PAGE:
In a grand old building in San Francisco, an organization dedicates itself to creating universal access to all human knowledge. No, it's not Starfleet -- it's the Internet Archive. Encompassing a variety of different kinds of archives (books, movies, TV shows, audio, the Web), the Internet Archive is a vast library, built for the realities of the modern age. Here's a representative quote from Brewster Kahle, founder of the archive:
"What happens to libraries is they burn. They get burned by governments. That's not a political statement, it's just historically what happens -- the Library of Congress has already burned once. So if that's what happens to libraries, let's design for it."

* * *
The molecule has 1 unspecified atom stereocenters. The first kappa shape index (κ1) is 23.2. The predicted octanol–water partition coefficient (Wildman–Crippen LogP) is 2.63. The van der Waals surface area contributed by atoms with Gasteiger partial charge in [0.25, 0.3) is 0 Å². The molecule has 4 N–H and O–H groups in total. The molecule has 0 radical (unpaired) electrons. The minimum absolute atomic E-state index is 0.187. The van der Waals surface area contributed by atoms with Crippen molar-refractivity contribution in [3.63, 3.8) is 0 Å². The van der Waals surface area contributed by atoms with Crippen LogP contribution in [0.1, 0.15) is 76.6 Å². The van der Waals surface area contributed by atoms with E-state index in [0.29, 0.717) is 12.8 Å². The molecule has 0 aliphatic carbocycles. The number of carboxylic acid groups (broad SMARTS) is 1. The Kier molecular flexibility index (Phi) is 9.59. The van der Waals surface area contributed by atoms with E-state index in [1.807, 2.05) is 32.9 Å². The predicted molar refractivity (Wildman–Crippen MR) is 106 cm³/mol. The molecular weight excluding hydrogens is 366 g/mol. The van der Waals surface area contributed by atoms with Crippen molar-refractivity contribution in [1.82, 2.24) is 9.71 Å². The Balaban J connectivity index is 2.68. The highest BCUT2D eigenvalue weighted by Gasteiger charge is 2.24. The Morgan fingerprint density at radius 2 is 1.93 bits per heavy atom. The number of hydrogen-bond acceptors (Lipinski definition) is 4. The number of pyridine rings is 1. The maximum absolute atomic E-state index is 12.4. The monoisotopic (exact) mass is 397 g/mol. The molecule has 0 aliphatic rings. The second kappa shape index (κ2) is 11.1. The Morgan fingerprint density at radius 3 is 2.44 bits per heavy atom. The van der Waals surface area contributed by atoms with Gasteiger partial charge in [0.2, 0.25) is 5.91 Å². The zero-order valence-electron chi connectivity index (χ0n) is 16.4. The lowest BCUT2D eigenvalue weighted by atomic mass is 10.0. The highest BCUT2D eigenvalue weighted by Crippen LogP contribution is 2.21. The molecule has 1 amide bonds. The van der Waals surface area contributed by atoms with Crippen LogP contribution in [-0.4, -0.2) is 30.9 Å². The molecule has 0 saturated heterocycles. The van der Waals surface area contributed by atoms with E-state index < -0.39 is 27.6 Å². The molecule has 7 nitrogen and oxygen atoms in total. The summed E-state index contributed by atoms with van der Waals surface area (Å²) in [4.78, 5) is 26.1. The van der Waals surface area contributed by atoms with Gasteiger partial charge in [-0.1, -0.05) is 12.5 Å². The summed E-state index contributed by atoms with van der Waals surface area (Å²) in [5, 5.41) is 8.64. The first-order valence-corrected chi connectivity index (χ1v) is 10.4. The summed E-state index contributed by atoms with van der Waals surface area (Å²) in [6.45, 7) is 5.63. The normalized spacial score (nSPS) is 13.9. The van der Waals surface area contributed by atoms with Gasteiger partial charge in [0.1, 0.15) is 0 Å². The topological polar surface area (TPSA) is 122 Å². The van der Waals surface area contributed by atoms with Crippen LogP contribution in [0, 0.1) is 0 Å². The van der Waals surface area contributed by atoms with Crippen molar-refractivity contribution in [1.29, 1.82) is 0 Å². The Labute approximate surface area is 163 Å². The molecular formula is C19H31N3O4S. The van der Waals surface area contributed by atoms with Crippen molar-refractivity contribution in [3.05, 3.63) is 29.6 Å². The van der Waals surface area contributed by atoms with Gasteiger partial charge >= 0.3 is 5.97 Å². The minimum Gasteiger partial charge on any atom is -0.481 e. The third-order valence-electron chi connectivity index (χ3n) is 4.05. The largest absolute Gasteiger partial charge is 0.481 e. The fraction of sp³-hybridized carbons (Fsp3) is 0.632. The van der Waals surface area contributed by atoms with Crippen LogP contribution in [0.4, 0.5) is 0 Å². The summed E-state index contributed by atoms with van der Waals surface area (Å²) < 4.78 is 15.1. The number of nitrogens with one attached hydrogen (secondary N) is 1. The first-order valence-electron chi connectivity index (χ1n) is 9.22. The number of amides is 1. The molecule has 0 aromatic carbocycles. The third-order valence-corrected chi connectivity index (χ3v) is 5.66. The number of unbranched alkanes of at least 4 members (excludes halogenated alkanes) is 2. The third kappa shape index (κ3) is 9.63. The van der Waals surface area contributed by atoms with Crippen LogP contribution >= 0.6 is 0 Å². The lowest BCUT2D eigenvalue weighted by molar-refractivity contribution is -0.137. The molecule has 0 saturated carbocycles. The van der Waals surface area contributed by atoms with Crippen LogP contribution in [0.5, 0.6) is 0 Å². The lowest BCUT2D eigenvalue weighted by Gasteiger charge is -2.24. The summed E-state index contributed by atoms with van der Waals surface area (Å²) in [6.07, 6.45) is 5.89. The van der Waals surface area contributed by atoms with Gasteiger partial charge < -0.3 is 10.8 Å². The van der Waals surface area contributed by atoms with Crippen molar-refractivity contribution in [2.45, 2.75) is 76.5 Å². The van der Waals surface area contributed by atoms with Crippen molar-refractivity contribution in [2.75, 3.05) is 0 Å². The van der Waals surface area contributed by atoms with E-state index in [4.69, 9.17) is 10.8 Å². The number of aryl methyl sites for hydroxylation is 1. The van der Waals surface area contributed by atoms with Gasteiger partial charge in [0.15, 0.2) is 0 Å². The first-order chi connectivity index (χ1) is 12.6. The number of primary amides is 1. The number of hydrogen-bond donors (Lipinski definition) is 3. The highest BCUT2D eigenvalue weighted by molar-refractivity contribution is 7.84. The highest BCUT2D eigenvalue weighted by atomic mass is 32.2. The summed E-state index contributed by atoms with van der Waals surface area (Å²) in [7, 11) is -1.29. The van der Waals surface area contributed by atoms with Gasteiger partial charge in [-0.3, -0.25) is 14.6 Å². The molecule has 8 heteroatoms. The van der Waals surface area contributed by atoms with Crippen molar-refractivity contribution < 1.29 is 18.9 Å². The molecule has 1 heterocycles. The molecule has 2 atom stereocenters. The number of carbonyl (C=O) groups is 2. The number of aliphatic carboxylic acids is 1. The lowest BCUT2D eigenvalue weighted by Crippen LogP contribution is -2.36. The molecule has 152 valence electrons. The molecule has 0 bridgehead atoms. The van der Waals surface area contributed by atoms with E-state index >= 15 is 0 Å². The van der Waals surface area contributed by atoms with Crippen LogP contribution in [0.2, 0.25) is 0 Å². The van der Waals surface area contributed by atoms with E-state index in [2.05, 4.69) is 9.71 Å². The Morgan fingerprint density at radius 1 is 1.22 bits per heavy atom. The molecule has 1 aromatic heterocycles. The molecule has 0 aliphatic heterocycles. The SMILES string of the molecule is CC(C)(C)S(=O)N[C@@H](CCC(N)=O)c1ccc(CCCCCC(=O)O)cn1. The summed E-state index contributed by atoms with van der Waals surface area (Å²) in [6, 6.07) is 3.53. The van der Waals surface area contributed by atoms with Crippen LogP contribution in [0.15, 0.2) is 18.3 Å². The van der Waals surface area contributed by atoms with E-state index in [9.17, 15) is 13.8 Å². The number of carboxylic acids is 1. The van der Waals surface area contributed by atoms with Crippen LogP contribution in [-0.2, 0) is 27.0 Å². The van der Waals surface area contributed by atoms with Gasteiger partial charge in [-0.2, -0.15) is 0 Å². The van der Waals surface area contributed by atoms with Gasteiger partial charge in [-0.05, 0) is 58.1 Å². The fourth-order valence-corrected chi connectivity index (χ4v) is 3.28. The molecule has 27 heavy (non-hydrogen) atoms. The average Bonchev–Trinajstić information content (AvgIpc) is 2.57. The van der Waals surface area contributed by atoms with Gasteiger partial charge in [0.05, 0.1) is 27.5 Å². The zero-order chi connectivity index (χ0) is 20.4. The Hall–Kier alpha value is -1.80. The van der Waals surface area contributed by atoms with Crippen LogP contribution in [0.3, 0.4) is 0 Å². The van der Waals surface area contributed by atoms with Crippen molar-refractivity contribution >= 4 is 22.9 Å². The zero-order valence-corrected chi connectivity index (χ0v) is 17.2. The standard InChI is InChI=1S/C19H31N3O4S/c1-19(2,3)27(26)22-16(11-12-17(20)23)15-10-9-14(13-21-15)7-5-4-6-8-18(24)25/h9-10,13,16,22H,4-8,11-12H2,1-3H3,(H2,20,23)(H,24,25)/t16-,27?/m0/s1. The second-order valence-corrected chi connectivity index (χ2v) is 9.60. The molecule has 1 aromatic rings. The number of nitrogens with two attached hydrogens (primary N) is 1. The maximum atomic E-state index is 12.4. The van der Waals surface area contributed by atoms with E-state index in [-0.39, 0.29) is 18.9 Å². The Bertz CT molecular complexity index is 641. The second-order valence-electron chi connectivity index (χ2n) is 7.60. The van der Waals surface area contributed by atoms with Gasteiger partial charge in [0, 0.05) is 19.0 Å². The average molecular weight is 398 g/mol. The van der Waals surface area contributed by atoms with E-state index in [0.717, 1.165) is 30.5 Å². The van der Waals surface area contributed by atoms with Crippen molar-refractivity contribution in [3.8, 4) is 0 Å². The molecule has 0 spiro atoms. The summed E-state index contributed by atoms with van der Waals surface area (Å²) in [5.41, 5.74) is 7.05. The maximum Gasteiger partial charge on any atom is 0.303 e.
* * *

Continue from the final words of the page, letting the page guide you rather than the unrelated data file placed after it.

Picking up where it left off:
Want to see inside the Internet Archive (aka archive.org)? Watch this short documentary by Jonathan Minard, and be sure to catch the part around 8 minutes in showing how they digitize books without destroying them.
For the record, the Internet Archive is the reason we have posts like What the Internet Looked Like in 1995; the Archive hosts a collection of the Computer Chronicles TV show. It's all there. It's all free. It's all done by a non-profit team of archivists and librarians. Go check it out, eh?